Teeth Straightening Options for Adults
You’re Never Too Old for a Great Smile
When most of us think of braces, we picture a knock-kneed kid with a network of metal wires crisscrossing his teeth. Tin grin. Metal mouth. Brace face. But what if you’re long out of junior high and you decide you’d like to make some changes in your smile? Lucky for you, orthodontic advancements over the past 15 years allow persons of any age to correct crooked teeth, close gaps and much more, without those traditional wires and brackets telling the world what you’re about.
In fact, many orthodontic practices today see about 50/50 adults and children. Whether you didn’t have braces as a child or you did but didn’t follow through with wearing your retainer. Whether your teeth have shifted over the years, you’ve become more conscious of the way they’ve always looked, or you have medical reasons for seeking proper alignment, there are some great adult-friendly options for straightening your teeth.
Here’s the lowdown, from a few of our local experts:
Basm Fallah, DDS sees a lot of adults at her NRH Orthodontics. “Many of my adult patients have spent years putting their kids first,” she said. “They’ve seen what braces did for their children and once they’re grown, they have time to do something for themselves. That’s when they consider braces. My oldest patient is actually 72.” One popular choice for Dr. Fallah’s adult patients is Invisalign clear braces, alone or in combination with other techniques.
“Invisalign is a series of clear, removable orthodontic aligners that straighten teeth without the use of metal or wires,” she said. “Each custom-made aligner moves the teeth progressively into place and is switched out, after two weeks. Invisalign takes a bit longer than metal braces, but older patients like them, because they’re not as noticeable, and they can be taken out for special occasions or to eat. A few of my adult patients still wear metal braces, but because they also do Invisalign, they don’t wear the metal ones as long. ”
Then there are Lingual braces, which are metal braces applied out-of-sight, behind the teeth. “Lingual braces can be uncomfortable, with wires and brackets up against the tongue,” said Mark Allen, DDS of Allen and Allen Orthodontists. “But they’re almost impossible to see, even up close.” Linguals are a bit more expensive than other options and make it tougher to keep teeth clean and to talk at first. But to patients who are adamant about indiscernible tooth straightening, they’re a good option.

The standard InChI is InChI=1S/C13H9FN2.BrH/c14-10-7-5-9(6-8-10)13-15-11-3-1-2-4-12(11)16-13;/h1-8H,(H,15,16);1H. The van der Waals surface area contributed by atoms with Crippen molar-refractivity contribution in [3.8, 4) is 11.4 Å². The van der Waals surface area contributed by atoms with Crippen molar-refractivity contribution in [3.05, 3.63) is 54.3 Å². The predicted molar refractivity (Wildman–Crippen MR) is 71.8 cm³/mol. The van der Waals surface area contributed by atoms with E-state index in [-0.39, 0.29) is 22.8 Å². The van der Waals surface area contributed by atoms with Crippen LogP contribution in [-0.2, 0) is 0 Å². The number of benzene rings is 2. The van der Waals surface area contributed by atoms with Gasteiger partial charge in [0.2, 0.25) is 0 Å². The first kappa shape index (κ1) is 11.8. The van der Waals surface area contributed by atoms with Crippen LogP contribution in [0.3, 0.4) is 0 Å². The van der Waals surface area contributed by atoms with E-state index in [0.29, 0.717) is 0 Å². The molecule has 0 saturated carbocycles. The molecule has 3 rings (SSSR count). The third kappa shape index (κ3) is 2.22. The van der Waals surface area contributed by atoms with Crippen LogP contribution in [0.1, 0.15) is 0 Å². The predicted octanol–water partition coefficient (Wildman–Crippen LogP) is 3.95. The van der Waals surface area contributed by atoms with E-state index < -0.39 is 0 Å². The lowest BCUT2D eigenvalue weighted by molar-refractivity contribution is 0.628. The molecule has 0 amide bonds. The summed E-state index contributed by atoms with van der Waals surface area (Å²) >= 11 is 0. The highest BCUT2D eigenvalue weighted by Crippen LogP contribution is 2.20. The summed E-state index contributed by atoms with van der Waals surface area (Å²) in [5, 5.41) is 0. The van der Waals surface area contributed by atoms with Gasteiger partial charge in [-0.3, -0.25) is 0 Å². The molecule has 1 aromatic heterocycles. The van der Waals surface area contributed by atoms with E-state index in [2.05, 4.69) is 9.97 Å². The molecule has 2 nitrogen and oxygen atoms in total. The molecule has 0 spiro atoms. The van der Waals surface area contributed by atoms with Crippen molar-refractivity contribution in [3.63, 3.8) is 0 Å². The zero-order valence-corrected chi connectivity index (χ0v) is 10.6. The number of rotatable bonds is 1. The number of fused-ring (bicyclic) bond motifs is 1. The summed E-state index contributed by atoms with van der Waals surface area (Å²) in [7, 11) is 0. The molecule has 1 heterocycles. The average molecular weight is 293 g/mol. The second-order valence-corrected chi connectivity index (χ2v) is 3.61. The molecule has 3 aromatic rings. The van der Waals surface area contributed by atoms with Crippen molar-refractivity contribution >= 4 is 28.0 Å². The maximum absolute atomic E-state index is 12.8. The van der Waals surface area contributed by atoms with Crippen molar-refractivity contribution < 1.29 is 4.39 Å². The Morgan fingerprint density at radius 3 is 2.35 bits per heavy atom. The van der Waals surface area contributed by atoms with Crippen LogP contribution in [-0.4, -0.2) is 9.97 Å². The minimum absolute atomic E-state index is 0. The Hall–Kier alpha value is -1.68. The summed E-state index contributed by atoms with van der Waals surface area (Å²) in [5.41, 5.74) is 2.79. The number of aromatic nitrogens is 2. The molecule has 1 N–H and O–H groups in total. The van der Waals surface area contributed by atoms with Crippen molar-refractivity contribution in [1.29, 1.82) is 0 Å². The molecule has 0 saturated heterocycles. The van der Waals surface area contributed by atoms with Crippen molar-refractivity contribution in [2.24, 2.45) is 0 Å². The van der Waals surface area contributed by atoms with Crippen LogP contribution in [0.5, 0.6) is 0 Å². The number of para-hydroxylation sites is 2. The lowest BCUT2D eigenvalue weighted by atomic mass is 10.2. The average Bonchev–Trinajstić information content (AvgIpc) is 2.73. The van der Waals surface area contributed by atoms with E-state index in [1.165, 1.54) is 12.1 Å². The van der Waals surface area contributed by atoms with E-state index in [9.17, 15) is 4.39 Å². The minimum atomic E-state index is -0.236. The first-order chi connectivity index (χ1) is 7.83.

Clear Ceramic Braces
Another almost invisible alternative is clear ceramic or tooth-colored braces which look more like a retainer, although many people won’t notice them at all, even from a couple of feet away. “The wire is still silver but the brackets and ligatures are clear or tooth-colored, so they aren’t noticeable,” Dr. Allen said. Ligatures can stain with foods such as curry or with black coffee, but they’re changed out frequently, so that’s not a big concern. Many patients simply avoid those foods while wearing ceramic braces.
James Watson, DDS of Watson Orthodontics is discovering many benefits of orthopedic expansion of the upper and lower jaw. “Expanding the jaw can improve the results of Invisalign or other braces and shorten treatment time,” he said. “It can help make room for crowded teeth eliminating the need to pull them. But it can also offer cosmetic benefits such as widening the smile, giving more definition to the chin, more fullness to the lips and a more pronounced cheek bone. Through jaw expansion I can offer the same results as plastic surgery, making someone look 5 or 10 years younger, and unlike plastic surgery, skeletal change is permanent and doesn’t have to be redone in a few years.”
See more options at LivingMagazine.net.